“Sidd” Finch

The views expressed in this blog are those of the author and do not necessarily reflect the official policy or position of RCN or any other agency, organization, employer or company. 

I am writing this on April 1st which, as you know, happens to be April Fool’s Day.  I have had some fun on this day in the past.  While teaching George Orwell’s 1984 and trying to convince my students that “truth is whatever you believe to be true”, I invented a student.  I faked his registration at school, gave him a personality, a visual, and, obviously, a name.  I had my class talk about this “person” to other students just to spread the word in order to prove my lesson.  It did not take long for curiosity to take over.

Girls would stand around outside my class room just to get a glimpse of this young man, who many had said was quite good-looking.  Of course, I had to create excuses for why he was not in my class.  I would say he was called to the office, had a doctor’s appointment, etc.  I even went so far as to get him placed on the absentee list.

My literature class could not believe the excitement generated by this non-existent person.  He became real to so many that my point about “truth” became self-evident.  In fact, I had to curtail the experiment when someone had set up a blind date with a girl.  Not wanting to embarrass anyone, I exposed the ruse.

One April Fool’s Day fell on a Monday and I appeared as a guest on WZZO as I always did every Monday morning in the Bearman and Keith’s studio.  I tried to bring interesting sports stories to their morning show every Monday.  So on this morning, I reported that one of the Phillies greatest players, Mike Schmidt, had been traded right before I got to the studio.  This was well before you could do instant fact-checking on Google.  Bearman and Keith and the audience bought in.  The report generated the most interest and the most phone calls of any of my appearances.  Fans were angry, perplexed, and bewildered.  I had a good time with it right up until the moment I revealed the lie. The groans could be heard throughout the Valley.

My escapades were minor compared to what George Plimpton did in 1985 for Sports Illustrated.  The managing editor noticed that the magazine would hit the newsstand on April 1.  He asked Plimpton to right about jokes in sports.  Plimpton could not find anything he liked so he asked if he could create his own hoax.

Plimpton created Hayden Siddhartha “Sidd” Finch, a baseball pitcher for the New York Mets.  Plimpton hired a stand-in, Joe Berton, to play the part, invented an entire biography, posted photographs, got the Mets to go along with the story, and foisted #21 onto the national scene.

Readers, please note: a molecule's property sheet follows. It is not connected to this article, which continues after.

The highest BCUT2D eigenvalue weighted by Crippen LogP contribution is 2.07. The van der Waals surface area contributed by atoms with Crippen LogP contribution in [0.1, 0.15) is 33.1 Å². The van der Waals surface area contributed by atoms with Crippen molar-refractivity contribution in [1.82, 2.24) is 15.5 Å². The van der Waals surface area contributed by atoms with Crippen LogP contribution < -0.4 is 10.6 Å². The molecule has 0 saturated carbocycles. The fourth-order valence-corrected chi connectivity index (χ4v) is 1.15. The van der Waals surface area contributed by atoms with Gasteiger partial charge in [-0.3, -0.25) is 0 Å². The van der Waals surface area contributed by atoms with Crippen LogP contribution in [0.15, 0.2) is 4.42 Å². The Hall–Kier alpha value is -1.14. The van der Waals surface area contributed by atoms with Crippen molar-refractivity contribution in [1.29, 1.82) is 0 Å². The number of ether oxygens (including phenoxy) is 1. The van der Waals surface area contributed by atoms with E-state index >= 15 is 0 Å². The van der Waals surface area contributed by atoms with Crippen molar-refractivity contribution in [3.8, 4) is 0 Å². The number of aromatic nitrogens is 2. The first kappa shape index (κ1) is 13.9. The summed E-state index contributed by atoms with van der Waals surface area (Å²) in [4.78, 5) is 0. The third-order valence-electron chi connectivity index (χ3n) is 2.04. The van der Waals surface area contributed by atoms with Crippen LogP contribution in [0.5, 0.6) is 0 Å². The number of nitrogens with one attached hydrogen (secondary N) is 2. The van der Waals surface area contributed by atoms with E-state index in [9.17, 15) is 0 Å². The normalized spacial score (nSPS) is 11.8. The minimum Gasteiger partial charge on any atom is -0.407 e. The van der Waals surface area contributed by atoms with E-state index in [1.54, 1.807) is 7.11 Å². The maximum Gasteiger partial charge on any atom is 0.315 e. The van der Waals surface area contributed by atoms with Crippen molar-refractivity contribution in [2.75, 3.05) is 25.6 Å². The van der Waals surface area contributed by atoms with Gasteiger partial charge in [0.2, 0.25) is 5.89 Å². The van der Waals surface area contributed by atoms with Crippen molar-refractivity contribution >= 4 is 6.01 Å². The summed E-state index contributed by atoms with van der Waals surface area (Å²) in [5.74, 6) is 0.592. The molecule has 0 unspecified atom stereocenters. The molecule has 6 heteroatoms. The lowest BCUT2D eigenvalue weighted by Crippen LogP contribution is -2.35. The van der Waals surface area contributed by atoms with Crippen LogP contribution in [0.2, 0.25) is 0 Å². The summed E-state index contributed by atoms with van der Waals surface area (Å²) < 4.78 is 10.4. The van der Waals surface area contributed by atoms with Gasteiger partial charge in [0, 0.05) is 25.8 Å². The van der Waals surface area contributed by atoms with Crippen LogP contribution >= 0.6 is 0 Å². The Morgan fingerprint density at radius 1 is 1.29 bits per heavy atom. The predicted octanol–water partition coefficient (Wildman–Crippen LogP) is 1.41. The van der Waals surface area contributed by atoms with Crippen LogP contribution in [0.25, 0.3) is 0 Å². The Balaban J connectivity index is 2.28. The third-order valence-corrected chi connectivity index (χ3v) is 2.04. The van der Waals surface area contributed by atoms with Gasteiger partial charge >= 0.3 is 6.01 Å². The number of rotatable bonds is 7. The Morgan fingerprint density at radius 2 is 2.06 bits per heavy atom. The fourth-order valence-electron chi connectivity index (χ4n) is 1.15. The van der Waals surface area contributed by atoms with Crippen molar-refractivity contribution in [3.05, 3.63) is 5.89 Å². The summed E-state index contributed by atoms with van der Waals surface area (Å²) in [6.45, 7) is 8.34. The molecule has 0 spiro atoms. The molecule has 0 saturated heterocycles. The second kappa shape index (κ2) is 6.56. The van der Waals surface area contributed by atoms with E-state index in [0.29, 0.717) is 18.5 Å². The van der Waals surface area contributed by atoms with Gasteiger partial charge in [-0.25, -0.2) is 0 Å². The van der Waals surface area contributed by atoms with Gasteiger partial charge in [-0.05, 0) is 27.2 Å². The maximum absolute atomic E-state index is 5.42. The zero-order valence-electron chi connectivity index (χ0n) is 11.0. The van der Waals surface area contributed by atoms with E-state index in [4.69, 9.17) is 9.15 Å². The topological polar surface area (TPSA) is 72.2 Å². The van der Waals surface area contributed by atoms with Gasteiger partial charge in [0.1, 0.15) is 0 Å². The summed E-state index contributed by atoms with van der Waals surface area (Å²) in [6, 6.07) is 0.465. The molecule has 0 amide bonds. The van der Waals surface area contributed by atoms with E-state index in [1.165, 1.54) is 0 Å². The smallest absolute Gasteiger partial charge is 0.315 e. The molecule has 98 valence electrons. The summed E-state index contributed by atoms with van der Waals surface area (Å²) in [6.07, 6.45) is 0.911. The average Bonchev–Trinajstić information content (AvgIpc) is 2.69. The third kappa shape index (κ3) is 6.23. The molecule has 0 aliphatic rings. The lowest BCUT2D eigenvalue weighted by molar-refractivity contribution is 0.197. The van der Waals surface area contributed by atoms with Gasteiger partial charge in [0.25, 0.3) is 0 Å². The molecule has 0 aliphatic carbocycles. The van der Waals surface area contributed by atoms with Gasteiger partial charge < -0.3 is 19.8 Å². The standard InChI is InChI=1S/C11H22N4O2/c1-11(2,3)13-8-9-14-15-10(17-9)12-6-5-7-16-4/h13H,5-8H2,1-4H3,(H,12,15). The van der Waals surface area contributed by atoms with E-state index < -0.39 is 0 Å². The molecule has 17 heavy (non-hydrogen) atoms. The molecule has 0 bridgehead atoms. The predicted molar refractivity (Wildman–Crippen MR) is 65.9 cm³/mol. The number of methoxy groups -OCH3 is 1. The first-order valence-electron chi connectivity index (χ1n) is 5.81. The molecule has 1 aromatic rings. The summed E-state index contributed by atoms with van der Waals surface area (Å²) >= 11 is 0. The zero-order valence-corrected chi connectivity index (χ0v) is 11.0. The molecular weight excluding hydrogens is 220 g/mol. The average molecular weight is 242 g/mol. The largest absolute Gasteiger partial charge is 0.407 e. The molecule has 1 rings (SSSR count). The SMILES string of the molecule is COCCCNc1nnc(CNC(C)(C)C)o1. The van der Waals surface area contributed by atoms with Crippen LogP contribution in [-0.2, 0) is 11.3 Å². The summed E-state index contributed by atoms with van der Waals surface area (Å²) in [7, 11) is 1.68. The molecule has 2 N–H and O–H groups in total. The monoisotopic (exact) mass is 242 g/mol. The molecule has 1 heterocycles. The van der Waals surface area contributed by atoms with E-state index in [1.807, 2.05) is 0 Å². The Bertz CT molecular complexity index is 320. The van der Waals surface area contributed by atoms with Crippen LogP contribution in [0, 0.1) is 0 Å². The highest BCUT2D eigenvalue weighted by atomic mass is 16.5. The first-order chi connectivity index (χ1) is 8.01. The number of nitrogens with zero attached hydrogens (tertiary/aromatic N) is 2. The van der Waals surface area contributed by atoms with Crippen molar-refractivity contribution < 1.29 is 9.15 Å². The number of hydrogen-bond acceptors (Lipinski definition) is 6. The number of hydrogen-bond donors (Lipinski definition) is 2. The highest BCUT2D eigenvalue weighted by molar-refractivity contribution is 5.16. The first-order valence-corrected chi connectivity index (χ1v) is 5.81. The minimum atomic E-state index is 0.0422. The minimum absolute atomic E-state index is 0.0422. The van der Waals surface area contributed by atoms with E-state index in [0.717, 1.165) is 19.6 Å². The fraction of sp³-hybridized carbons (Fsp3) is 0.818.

Mets fans were thrilled with their newfound talent.  Editors of other publications were angry with the Mets that they gave the story to Sports Illustrated.  Finch got his own locker and media flocked to get more of the story.  A press conference was announced and, on April 2, Finch (Berton) announced his retirement.

The press release read: “He’s a pitcher, part yogi and part recluse. Impressively liberated from our opulent lifestyle, Sidd’s deciding about yoga—and his future in baseball.”  The first letters each of these words spell out “Happy April Fool’s Day – a(h) fib”.

The magazine officially announced the hoax in the April 15 issue.

If you are so inclined, you can read the entire article at this site:


I hope you got through the day without any repercussions. 


  1. The one #1 seed in the NCAA bracket that I thought would falter was Virginia. And now, they are the only #1 seed going to the Final Four.  #3 Texas Tech, #5 Auburn, and #2 Michigan State will join them.  It was reported this past weekend that the one perfect bracket left in all the various submissions (tens of millions) throughout the country faltered by picking Tennessee over Purdue.  A neuropsychologist had correctly picked a record 49 straight games until the Purdue loss in overtime.  The odds of getting 49 correct were 1 in 562,949,953,421,312.
  1. You may be wondering what the conferences make financially from the NCAA in the tournament. Every conference (32 of them) earns at least $282,100.  The more teams you advance, the more money you get.  The SEC with Auburn in the Final Four gets $32.1 million; the Big Ten gets $35.5 million; the ACC gets $33.8 million.
  1. With all the appropriate excitement about the Phillies’ start to the season, did you notice the start by last year’s MVP, Milwaukee’s Christian Yelich – home runs in each of the first four games. And he added a two-run double in the ninth on Sunday to give his team a 5-4 win.  He is looking like an MVP all over again.
  1. Bryce Harper, who hit two home runs this past weekend as the Phillies swept three games from the Braves, now travels to Washington where he signed his original contract in 2010. The atmosphere there should be electric.
  1. Lafayette College baseball is celebrating its 150th year of intercollegiate competition this season. The Leopards have throwback uniforms which they will wear when they play Lehigh to commemorate the anniversary on April 17 at 3:30pm.  RCN-TV will bring you the game.
Gary Laubach About Gary Laubach

Gary began his broadcasting career with Twin County in 1972. Twin County eventually became C-TEC and then RCN. Gary holds the dual role of Director of Media Services and Sports Director/Broadcaster. He currently broadcasts about 140 sports and entertainment broadcasts a year, and oversees the scheduling of all sporting events for RCN.

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